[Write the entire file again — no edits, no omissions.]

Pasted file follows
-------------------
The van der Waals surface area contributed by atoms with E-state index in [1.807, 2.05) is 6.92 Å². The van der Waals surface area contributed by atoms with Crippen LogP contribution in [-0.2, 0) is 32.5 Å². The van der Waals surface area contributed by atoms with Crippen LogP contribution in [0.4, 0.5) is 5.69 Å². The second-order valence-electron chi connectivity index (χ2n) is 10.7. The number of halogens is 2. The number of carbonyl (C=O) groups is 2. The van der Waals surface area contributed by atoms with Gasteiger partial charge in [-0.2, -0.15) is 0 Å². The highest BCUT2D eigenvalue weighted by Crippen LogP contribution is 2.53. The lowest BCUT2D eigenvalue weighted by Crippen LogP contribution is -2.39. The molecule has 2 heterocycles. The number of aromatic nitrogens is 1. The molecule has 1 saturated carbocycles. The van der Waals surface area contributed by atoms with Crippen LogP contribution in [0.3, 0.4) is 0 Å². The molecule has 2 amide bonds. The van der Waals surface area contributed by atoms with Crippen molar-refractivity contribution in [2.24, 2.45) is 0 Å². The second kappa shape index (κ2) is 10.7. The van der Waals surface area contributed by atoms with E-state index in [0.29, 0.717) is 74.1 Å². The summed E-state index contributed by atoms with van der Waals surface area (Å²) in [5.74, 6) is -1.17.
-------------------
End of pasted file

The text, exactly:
The van der Waals surface area contributed by atoms with E-state index in [1.807, 2.05) is 6.92 Å². The van der Waals surface area contributed by atoms with Crippen LogP contribution in [-0.2, 0) is 32.5 Å². The van der Waals surface area contributed by atoms with Crippen LogP contribution in [0.4, 0.5) is 5.69 Å². The second-order valence-electron chi connectivity index (χ2n) is 10.7. The number of halogens is 2. The number of carbonyl (C=O) groups is 2. The van der Waals surface area contributed by atoms with Gasteiger partial charge in [-0.2, -0.15) is 0 Å². The highest BCUT2D eigenvalue weighted by Crippen LogP contribution is 2.53. The lowest BCUT2D eigenvalue weighted by Crippen LogP contribution is -2.39. The molecule has 2 heterocycles. The number of aromatic nitrogens is 1. The molecule has 1 saturated carbocycles. The van der Waals surface area contributed by atoms with Crippen LogP contribution in [0.3, 0.4) is 0 Å². The molecule has 2 amide bonds. The van der Waals surface area contributed by atoms with Crippen molar-refractivity contribution in [2.24, 2.45) is 0 Å². The second kappa shape index (κ2) is 10.7. The van der Waals surface area contributed by atoms with E-state index in [0.29, 0.717) is 74.1 Å². The summed E-state index contributed by atoms with van der Waals surface area (Å²) in [5.74, 6) is -1.17.